The next regulation
Additionally, and based on the regulations that are being developed within the European Union referred to above, the drones must comply with the U-space regulation (Automatic Dependent Surveillance System (ADS-B), ability to detect and avoid elements ( Sense & Avoid), front view camera (FPV)). It should be noted that Royal Decree 1036/2017, which currently regulates the use of drones in Spain, does not facilitate this comprehensive solution in metropolitan areas, while in large part of the interurban roads that do not intersect with the airspace controlled by airports itself that it is possible to advance in its implementation.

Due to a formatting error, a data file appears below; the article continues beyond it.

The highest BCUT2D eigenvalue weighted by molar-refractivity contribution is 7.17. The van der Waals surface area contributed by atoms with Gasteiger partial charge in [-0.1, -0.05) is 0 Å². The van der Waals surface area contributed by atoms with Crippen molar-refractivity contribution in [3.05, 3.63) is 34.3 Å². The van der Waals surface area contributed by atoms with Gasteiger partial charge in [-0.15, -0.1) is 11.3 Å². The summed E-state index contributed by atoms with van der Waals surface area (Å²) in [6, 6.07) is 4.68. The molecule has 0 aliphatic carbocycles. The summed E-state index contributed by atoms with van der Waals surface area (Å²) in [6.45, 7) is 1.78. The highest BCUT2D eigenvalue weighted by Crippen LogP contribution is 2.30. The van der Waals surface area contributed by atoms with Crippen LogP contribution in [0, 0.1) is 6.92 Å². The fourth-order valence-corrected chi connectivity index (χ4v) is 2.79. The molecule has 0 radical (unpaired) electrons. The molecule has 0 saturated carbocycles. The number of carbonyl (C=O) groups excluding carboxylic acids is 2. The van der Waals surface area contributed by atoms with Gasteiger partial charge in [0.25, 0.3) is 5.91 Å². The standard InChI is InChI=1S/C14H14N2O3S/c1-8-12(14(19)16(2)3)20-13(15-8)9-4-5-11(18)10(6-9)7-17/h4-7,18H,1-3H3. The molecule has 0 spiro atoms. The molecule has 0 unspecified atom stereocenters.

Temporarily segregated airspaces (TSA)
In any case, we remind you that to make proof of concept you can always go to a specialized center that has a temporarily segregated airspace, such as the Barcelona Drone Center (TSA Moià), where you can carry out all types of programs programmed with the more absolute coverage of current regulations.
In conclusion, the drones have a privileged zenith point of view that currently serves to see much more than infractions, also to inspect the condition of the pavement communication roads and their surroundings, monitor traffic or provide support in case of emergencies. But soon, with the implementation of the 5G network, the drone will be able to communicate with the IoT devices of the road infrastructure, with the autonomous vehicles, and intervene to help make intelligent decisions in the mobility system as a whole.